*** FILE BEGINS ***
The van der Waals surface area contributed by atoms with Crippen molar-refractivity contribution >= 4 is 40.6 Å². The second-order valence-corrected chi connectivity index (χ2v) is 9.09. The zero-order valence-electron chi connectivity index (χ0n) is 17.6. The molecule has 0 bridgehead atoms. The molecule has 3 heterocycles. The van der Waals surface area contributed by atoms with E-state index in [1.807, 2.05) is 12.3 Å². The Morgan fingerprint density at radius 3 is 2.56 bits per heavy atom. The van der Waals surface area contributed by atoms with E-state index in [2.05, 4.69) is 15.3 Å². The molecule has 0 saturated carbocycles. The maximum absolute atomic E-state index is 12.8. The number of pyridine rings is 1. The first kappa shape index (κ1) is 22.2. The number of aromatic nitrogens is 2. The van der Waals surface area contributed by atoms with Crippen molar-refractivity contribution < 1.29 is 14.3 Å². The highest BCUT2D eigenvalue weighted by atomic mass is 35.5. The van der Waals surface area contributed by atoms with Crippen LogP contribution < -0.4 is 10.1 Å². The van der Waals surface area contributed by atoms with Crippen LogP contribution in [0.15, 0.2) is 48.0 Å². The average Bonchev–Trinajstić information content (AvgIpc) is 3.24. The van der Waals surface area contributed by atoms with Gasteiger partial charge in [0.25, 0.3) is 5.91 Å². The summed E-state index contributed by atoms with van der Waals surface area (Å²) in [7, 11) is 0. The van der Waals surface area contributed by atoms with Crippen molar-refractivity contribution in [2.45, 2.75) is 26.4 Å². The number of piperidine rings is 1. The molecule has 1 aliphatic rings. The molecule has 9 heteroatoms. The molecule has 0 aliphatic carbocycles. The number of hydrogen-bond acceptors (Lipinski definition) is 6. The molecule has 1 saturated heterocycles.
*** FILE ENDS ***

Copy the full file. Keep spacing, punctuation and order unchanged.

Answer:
The van der Waals surface area contributed by atoms with Crippen molar-refractivity contribution >= 4 is 40.6 Å². The second-order valence-corrected chi connectivity index (χ2v) is 9.09. The zero-order valence-electron chi connectivity index (χ0n) is 17.6. The molecule has 0 bridgehead atoms. The molecule has 3 heterocycles. The van der Waals surface area contributed by atoms with E-state index in [1.807, 2.05) is 12.3 Å². The Morgan fingerprint density at radius 3 is 2.56 bits per heavy atom. The van der Waals surface area contributed by atoms with E-state index in [2.05, 4.69) is 15.3 Å². The molecule has 0 saturated carbocycles. The maximum absolute atomic E-state index is 12.8. The number of pyridine rings is 1. The first kappa shape index (κ1) is 22.2. The number of aromatic nitrogens is 2. The van der Waals surface area contributed by atoms with Crippen molar-refractivity contribution < 1.29 is 14.3 Å². The highest BCUT2D eigenvalue weighted by atomic mass is 35.5. The van der Waals surface area contributed by atoms with Crippen LogP contribution < -0.4 is 10.1 Å². The van der Waals surface area contributed by atoms with Crippen LogP contribution in [0.15, 0.2) is 48.0 Å². The average Bonchev–Trinajstić information content (AvgIpc) is 3.24. The van der Waals surface area contributed by atoms with Gasteiger partial charge in [0.25, 0.3) is 5.91 Å². The summed E-state index contributed by atoms with van der Waals surface area (Å²) in [7, 11) is 0. The van der Waals surface area contributed by atoms with Crippen molar-refractivity contribution in [2.45, 2.75) is 26.4 Å². The number of piperidine rings is 1. The molecule has 1 aliphatic rings. The molecule has 9 heteroatoms. The molecule has 0 aliphatic carbocycles. The number of hydrogen-bond acceptors (Lipinski definition) is 6. The molecule has 1 saturated heterocycles.